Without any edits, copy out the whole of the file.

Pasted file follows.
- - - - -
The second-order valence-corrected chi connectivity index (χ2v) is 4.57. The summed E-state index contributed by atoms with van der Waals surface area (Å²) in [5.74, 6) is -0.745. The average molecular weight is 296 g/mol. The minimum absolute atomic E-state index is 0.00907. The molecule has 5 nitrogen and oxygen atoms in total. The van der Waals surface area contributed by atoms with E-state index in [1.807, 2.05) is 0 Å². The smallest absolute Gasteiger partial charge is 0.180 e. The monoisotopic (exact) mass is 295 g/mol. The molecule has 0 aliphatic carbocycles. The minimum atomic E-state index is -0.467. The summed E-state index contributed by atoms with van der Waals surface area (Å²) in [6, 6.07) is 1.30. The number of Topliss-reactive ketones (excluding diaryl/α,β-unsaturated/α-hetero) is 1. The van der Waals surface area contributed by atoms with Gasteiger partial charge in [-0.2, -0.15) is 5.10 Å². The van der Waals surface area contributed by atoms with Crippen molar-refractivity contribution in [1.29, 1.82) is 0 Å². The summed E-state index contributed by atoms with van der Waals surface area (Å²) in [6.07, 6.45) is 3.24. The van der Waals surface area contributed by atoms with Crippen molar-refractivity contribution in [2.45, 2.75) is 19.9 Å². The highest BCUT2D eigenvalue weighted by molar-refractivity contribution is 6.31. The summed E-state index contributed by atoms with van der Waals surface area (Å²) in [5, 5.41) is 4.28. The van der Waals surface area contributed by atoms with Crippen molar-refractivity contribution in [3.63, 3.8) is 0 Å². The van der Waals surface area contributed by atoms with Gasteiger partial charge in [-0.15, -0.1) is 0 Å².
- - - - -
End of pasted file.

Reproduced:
The second-order valence-corrected chi connectivity index (χ2v) is 4.57. The summed E-state index contributed by atoms with van der Waals surface area (Å²) in [5.74, 6) is -0.745. The average molecular weight is 296 g/mol. The minimum absolute atomic E-state index is 0.00907. The molecule has 5 nitrogen and oxygen atoms in total. The van der Waals surface area contributed by atoms with E-state index in [1.807, 2.05) is 0 Å². The smallest absolute Gasteiger partial charge is 0.180 e. The monoisotopic (exact) mass is 295 g/mol. The molecule has 0 aliphatic carbocycles. The minimum atomic E-state index is -0.467. The summed E-state index contributed by atoms with van der Waals surface area (Å²) in [6, 6.07) is 1.30. The number of Topliss-reactive ketones (excluding diaryl/α,β-unsaturated/α-hetero) is 1. The van der Waals surface area contributed by atoms with Gasteiger partial charge in [-0.2, -0.15) is 5.10 Å². The van der Waals surface area contributed by atoms with Crippen molar-refractivity contribution in [1.29, 1.82) is 0 Å². The summed E-state index contributed by atoms with van der Waals surface area (Å²) in [6.07, 6.45) is 3.24. The van der Waals surface area contributed by atoms with Crippen molar-refractivity contribution in [2.45, 2.75) is 19.9 Å². The highest BCUT2D eigenvalue weighted by molar-refractivity contribution is 6.31. The summed E-state index contributed by atoms with van der Waals surface area (Å²) in [5, 5.41) is 4.28. The van der Waals surface area contributed by atoms with Crippen molar-refractivity contribution in [3.63, 3.8) is 0 Å². The van der Waals surface area contributed by atoms with Gasteiger partial charge in [-0.15, -0.1) is 0 Å².